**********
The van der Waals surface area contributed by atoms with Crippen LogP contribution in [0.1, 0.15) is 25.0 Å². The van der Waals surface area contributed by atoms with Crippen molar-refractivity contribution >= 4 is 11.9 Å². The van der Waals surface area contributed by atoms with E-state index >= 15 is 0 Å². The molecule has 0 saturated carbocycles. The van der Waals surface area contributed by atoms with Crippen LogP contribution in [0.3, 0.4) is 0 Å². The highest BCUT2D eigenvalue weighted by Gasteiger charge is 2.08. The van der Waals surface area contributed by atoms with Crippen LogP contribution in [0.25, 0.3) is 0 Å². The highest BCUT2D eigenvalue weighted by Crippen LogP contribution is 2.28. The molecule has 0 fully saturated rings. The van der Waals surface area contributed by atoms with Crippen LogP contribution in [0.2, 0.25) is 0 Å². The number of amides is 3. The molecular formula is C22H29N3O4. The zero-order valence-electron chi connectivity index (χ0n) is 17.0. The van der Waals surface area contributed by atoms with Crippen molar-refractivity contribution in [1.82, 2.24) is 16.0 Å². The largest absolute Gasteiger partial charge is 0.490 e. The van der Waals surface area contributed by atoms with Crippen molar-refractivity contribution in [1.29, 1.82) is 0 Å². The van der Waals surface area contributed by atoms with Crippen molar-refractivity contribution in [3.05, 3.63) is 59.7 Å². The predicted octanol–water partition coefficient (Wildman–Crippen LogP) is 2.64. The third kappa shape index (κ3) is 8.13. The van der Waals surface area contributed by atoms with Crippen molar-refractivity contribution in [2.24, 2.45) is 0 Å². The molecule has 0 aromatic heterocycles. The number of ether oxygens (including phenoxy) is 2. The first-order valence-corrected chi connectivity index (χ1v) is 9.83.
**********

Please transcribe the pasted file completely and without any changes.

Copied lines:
The van der Waals surface area contributed by atoms with Crippen LogP contribution in [0.1, 0.15) is 25.0 Å². The van der Waals surface area contributed by atoms with Crippen molar-refractivity contribution >= 4 is 11.9 Å². The van der Waals surface area contributed by atoms with E-state index >= 15 is 0 Å². The molecule has 0 saturated carbocycles. The van der Waals surface area contributed by atoms with Crippen LogP contribution in [0.3, 0.4) is 0 Å². The highest BCUT2D eigenvalue weighted by Gasteiger charge is 2.08. The van der Waals surface area contributed by atoms with Crippen LogP contribution in [0.25, 0.3) is 0 Å². The highest BCUT2D eigenvalue weighted by Crippen LogP contribution is 2.28. The molecule has 0 fully saturated rings. The van der Waals surface area contributed by atoms with Crippen LogP contribution in [0.2, 0.25) is 0 Å². The number of amides is 3. The molecular formula is C22H29N3O4. The zero-order valence-electron chi connectivity index (χ0n) is 17.0. The van der Waals surface area contributed by atoms with Crippen molar-refractivity contribution in [1.82, 2.24) is 16.0 Å². The largest absolute Gasteiger partial charge is 0.490 e. The van der Waals surface area contributed by atoms with Crippen molar-refractivity contribution in [1.29, 1.82) is 0 Å². The van der Waals surface area contributed by atoms with Crippen molar-refractivity contribution in [3.05, 3.63) is 59.7 Å². The predicted octanol–water partition coefficient (Wildman–Crippen LogP) is 2.64. The third kappa shape index (κ3) is 8.13. The van der Waals surface area contributed by atoms with Crippen molar-refractivity contribution in [2.24, 2.45) is 0 Å². The molecule has 0 aromatic heterocycles. The number of ether oxygens (including phenoxy) is 2. The first-order valence-corrected chi connectivity index (χ1v) is 9.83.